The Lone Ranger: WTF happened to Johnny Depp's career?
FILM Pop-culture historians who study 2005's top movies will remember Mr. & Mrs. Smith, the so-so action flick that birthed Brangelina; Batman Begins, which ushered in a moodier flavor of superhero; and Tim Burton's shrill Charlie and the Chocolate Factory.
That last title is of particular interest lately. Not only did Charlie provide grim confirmation that a post-Planet of the Apes (2001) Tim Burton had squandered whatever goodwill he'd built up a decade prior with films like Ed Wood (1994) and Edward Scissorhands (1990), it also telegraphed to the world that Johnny Depp — previously a highly intriguing actor, someone whose cool cred was never in question — was capable of sucking. Hard.
In the years since 2005, Depp hasn't done much to stamp out those initial flickers of doubt. If anything, he's fanned 'em into a bonfire. His involvement in the Pirates of the Caribbean franchise (which is plodding toward a fifth installment) has taken up most of his schedule, though he's always willing to don a wacky wig whenever Burton needs him (2007's Sweeney Todd; 2010's Alice in Wonderland; 2012's Dark Shadows). The rest of his post-2005 credits are a mixed bag, mostly best forgotten (ahem, 2010's The Tourist), though one does stand out for positive reasons: 2011's animated Rango, a cleverly-scripted tale that reunited Depp with Gore Verbinski, who helmed the first three Pirates movies.
The pair returns to Rango's Wild West milieu for The Lone Ranger; certainly there'll be no Oscars handed out this time, though Razzies seem inevitable. The biggest strike against The Lone Ranger is one you'll read about in every review: it's just a teeny bit racist. The casting of the once and future Cap'n Sparrow — who apparently has a blank check at Disney to do any zany thing he wants — as a Native American given to "hey-ya" chants and dead-bird hats is very suspect. Some (white) people might be willing to give this a pass, because it's always been part of Depp's celebrity mythology that he's part Indian. I mean, he totally has a Cherokee warrior inked on his bicep, just below "Wino Forever"!
Mmm-hmm. Let's go to the source, shall we? Speaking of his heritage in a 2011 interview with Entertainment Weekly, Depp mustered the following: "I guess I have some Native American somewhere down the line. My great grandmother was quite a bit of Native American, she grew up Cherokee or maybe Creek Indian. Makes sense in terms of coming from Kentucky, which is rife with Cherokee and Creek."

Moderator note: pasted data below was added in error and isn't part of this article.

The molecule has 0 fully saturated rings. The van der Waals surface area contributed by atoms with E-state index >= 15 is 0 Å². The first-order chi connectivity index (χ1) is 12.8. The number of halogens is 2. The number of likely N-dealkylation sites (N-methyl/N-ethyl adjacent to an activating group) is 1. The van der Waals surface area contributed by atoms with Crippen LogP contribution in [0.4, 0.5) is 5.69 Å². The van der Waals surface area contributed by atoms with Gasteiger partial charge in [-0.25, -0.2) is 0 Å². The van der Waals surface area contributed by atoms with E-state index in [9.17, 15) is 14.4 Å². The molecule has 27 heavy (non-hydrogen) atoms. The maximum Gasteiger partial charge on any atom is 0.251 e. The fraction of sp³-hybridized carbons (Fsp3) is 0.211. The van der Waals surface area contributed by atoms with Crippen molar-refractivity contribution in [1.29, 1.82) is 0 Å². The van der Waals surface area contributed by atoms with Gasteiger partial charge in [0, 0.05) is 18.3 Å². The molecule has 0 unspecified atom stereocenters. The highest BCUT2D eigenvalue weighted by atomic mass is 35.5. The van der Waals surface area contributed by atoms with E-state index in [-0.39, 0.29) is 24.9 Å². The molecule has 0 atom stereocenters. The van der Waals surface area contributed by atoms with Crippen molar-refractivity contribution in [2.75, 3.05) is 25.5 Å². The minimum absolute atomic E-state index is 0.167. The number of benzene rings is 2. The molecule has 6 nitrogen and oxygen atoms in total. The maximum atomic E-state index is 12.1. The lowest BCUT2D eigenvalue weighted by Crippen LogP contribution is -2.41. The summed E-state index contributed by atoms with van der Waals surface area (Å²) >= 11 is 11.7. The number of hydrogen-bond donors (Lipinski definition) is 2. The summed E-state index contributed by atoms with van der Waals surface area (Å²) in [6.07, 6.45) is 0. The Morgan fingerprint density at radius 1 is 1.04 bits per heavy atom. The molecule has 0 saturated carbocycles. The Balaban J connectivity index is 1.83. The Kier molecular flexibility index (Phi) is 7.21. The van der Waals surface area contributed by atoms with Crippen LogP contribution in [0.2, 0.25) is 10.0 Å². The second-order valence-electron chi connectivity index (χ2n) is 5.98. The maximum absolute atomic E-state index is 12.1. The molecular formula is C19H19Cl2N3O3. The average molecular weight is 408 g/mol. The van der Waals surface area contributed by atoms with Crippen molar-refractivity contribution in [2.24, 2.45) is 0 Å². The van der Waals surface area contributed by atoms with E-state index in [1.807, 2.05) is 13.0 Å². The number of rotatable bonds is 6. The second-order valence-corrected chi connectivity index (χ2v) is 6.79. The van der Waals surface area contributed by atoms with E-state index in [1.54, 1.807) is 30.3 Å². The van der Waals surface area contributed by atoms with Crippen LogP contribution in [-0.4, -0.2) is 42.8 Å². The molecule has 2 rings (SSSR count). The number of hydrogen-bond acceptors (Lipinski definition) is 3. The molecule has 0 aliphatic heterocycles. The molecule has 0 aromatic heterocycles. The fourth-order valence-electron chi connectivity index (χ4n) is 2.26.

Sounds kinda sketchy, JD. The actor who played Tonto on TV may have been born Harold J. Smith ("Jay Silverheels" was his nom de screen), but he was also raised on Canada's Six Nations reserve and was the son of a Mohawk tribal chief. So The Lone Ranger TV series, which ran from 1949 to 1957 — and had its share of racial-insensitivity and stereotype-perpetuating issues — was able to cast an actual indigenous person to play Tonto, but 2013's The Lone Ranger, which elevates Tonto from sidekick to narrator and de facto main character, was not.
In fact, it's not too far-fetched to assume that the casting of Depp (also credited as an executive producer) is the only reason this Lone Ranger exists. Clearly, he really wanted to play Tonto, and Depp has a way of making his performance the most important thing about whatever film he's in. Were audiences really screaming out for The Lone Ranger, a rather literal big-screen take on a 1950s TV show with some heavily CG'd train chases added in? Could not $250 million, the film's reported budget, have been better spent doing something ... anything ... else?
Obviously "redface" is nothing new in Hollywood. It was frequently deployed in the pre-PC era, as when a white actor played a heroic Native American figure — think Chuck Connors in 1962's Geronimo. But shouldn't we have transcended that by now? You'd never see blackface in a film unless it was being used to make a character look ridiculous (2008's Tropic Thunder), or to make a satirical point, as with 2000's Bamboozled. Somewhere, Kevin Costner is clutching his Oscars for 1990 post-Western Dances With Wolves — more or less cinema's biggest mea culpa for all those "the only good Indian is a dead Indian" yarns of the John Wayne era — and weeping.
Tonto isn't the only Native American character in The Lone Ranger. But the others (none of whom are given names, unless someone was called "set dressing" or "background actor" and I missed it) have a slightly sharper aura of authenticity than Depp, who spends the whole movie caked in either old-age make-up or campy face paint. They are mere plot devices, there to give contemporary audiences a reason to feel outraged when an evil railroad baron lays his tracks through their land and raids their silver mine. "Our time has passed," an elderly Indian character tells the Lone Ranger (Armie Hammer, whose role literally consists of riding a horse and reacting to Depp's scenery-chewing buffoonery). "We are already ghosts."
But back up, kemo sabe. Racism may be The Lone Ranger's worst problem, but it's not the film's only problem. There's also its bloated length (nearly three hours); its score, which dares to introduce an Ennio Morricone homage into a film Sergio Leone wouldn't line his gatto's litter box with; its waste of some great character actors (Barry Pepper, William Fichtner); its assumption that having random characters ask the Lone Ranger "What's with the mask?" over and over is the funniest joke ever; and its failure to follow through on its few inventive elements — that herd of Monty Python-inspired rabbits, for example.
And another thing: if the moral of The Lone Ranger — spelled out with all the delicate subtlety of a fiery train crash — is "greed is bad," why did El Deppo sign onto this piece of crap in the first place? *
THE LONE RANGER opens Wed/3 in Bay Area theaters.